Just in case there was any doubt that the Braves have completely given up on Kenshin Kawakami, they dropped him from their 40-man roster today, according to Mark Bowman of MLB.com. The Japanese right-hander passed through waivers and was sent outright to Double-A Mississippi.
Kawakami, 35, is 8-22 with a 4.32 ERA in 50 games (41 starts) since signing a three-year, $23 million contract with the Braves prior to the 2009 season. This includes a 5.15 ERA to go along with an ugly 1-10 record this past season. Though Kawakami was removed from the 40-man roster today, he is still owed $6.67 million for next season.
Braves general manager Frank Wren is trying to swing a deal with a major league club, but his best bet may be to find a willing suitor in Japan. Bowman reports that the Yomiuri Giants and Nippon Ham Fighters have contacted the Braves to express their interest. An unidentified third team has indicated to the Braves that they would be willing to pick up more of Kawakami’s salary than either the Giants or the Fighters.
With the Braves trying to set a budget for their offseason, I would expect Wren to find a resolution sooner rather than later.
I was curious about which MLB teams changed their fortunes the most this season compared to last year, so I crunched the numbers.
First, here are the biggest win total improvements from 2014 to 2015:
+10 Blue Jays
The top five teams on the biggest-improvement list all had managers in their first season on the job, led by Joe Maddon joining the Cubs after tons of success with the Rays. Also worth noting: Of the nine teams with the biggest win total improvement, eight made the playoffs. Only the Twins improved to double-digit games and still failed to make the playoffs.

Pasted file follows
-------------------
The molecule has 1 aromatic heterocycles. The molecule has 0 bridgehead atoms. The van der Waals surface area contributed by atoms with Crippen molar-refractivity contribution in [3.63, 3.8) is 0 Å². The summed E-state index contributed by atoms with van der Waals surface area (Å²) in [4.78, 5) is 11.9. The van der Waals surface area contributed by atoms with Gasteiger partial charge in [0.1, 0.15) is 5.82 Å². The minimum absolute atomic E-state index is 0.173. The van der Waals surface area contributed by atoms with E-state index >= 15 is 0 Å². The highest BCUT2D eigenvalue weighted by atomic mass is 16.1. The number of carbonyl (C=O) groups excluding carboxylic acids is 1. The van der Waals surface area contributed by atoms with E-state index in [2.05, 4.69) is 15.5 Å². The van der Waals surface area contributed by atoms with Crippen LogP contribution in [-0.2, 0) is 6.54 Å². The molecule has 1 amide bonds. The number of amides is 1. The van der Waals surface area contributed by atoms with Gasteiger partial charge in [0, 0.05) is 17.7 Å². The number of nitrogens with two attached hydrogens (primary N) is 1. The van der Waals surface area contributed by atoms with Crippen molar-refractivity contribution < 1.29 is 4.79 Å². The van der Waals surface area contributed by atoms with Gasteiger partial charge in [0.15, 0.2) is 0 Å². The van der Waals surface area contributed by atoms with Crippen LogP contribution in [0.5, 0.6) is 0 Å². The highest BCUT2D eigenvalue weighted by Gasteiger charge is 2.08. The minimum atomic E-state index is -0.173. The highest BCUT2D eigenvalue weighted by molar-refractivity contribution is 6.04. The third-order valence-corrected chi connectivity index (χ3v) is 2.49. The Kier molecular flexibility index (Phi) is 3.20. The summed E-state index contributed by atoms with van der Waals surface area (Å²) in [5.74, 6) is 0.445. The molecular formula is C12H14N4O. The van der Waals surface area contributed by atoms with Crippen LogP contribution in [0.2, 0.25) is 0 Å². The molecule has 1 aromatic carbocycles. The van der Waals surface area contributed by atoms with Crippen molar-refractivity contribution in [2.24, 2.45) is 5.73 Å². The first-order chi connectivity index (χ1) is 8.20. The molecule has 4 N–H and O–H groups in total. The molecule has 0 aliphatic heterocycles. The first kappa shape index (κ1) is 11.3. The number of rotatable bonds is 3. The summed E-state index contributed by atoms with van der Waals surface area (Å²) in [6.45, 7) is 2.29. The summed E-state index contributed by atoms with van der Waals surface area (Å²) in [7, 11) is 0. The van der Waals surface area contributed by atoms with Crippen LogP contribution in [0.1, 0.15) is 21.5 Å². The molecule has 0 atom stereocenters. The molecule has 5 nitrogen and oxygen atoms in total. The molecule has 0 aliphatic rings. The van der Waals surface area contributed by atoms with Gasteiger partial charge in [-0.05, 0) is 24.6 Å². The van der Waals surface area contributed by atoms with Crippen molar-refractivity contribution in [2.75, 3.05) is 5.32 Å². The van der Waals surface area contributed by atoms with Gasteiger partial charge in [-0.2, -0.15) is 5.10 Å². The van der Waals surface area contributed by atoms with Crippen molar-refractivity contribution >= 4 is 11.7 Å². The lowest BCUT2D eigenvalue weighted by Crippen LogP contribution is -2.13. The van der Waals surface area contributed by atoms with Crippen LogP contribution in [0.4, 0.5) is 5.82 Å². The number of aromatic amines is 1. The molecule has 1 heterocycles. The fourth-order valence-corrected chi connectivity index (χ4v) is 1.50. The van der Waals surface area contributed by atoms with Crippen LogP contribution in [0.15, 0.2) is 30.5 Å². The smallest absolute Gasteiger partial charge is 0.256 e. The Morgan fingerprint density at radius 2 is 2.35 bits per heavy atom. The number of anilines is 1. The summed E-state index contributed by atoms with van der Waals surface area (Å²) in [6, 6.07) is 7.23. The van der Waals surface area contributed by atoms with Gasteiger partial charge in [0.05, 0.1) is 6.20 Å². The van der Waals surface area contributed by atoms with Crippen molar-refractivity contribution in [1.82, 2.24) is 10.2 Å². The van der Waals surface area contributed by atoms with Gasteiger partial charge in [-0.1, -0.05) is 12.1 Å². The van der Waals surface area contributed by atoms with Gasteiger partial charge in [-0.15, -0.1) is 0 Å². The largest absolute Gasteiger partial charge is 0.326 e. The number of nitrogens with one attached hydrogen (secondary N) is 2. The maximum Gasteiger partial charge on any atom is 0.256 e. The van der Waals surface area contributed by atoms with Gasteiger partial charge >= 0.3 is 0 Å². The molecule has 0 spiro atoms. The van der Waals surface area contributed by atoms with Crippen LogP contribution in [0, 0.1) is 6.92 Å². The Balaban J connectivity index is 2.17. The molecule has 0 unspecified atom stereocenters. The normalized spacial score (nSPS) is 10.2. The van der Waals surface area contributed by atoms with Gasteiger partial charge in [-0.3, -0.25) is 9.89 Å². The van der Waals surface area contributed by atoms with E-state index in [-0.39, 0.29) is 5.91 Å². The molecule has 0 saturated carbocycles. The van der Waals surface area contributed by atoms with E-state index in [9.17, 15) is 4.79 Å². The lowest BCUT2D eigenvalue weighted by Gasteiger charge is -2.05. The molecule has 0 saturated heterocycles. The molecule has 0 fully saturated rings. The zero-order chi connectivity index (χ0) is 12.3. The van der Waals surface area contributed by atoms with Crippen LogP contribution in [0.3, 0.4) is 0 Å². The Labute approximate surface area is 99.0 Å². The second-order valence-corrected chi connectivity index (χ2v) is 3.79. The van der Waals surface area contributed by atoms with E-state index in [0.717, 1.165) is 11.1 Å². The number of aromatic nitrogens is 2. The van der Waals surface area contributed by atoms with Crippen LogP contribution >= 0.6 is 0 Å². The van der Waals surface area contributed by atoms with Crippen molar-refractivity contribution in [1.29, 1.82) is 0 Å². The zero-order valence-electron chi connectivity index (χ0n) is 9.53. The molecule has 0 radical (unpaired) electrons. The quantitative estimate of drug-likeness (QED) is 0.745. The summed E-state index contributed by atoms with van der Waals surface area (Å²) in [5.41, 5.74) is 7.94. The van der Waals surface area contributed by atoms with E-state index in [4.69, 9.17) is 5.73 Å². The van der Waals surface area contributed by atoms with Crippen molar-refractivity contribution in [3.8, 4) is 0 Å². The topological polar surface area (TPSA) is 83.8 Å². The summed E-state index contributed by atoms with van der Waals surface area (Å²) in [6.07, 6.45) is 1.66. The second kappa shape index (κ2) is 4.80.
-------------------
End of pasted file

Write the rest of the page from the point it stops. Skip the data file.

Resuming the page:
Now, here are the biggest win total declines from 2014 to 2015:
Not surprisingly, a whole lot of those teams have changed managers, general managers, or both. And a couple more may still do so before the offseason gets underway. Oakland retained manager Bob Melvin despite an MLB-high 20-win dropoff and just promoted Billy Beane from general manager to vice president of baseball operations.
According to STATS, INC., the average game in 2015 was 2 hours, 56 minutes. That’s six minutes faster than games in 2014.
The gains came in the first half, when games averaged 2:53. Second half games averaged three hours even. One can probably thank the expanded rosters in September for that, as games then see many more pitching changes. Of course, it’s likely that second half games were faster in 2015 than 2014 as well given the rules changes.
Those changes: agreement to enforce the rule requiring a hitter to keep at least one foot in the batter’s box and the installation of clocks timing pitching changes and between-inning breaks in ever ballpark.
It remains to be seen if MLB stays satisfied with that modest improvement or if chooses to go the way Triple-A and Double-A leagues did. They installed 20-second pitch clocks and started penalizing violators with balls and strikes. Triple-A’s two leagues, the International and Pacific Leagues, saw game-time decreases by 13 and 16 minutes, respectively.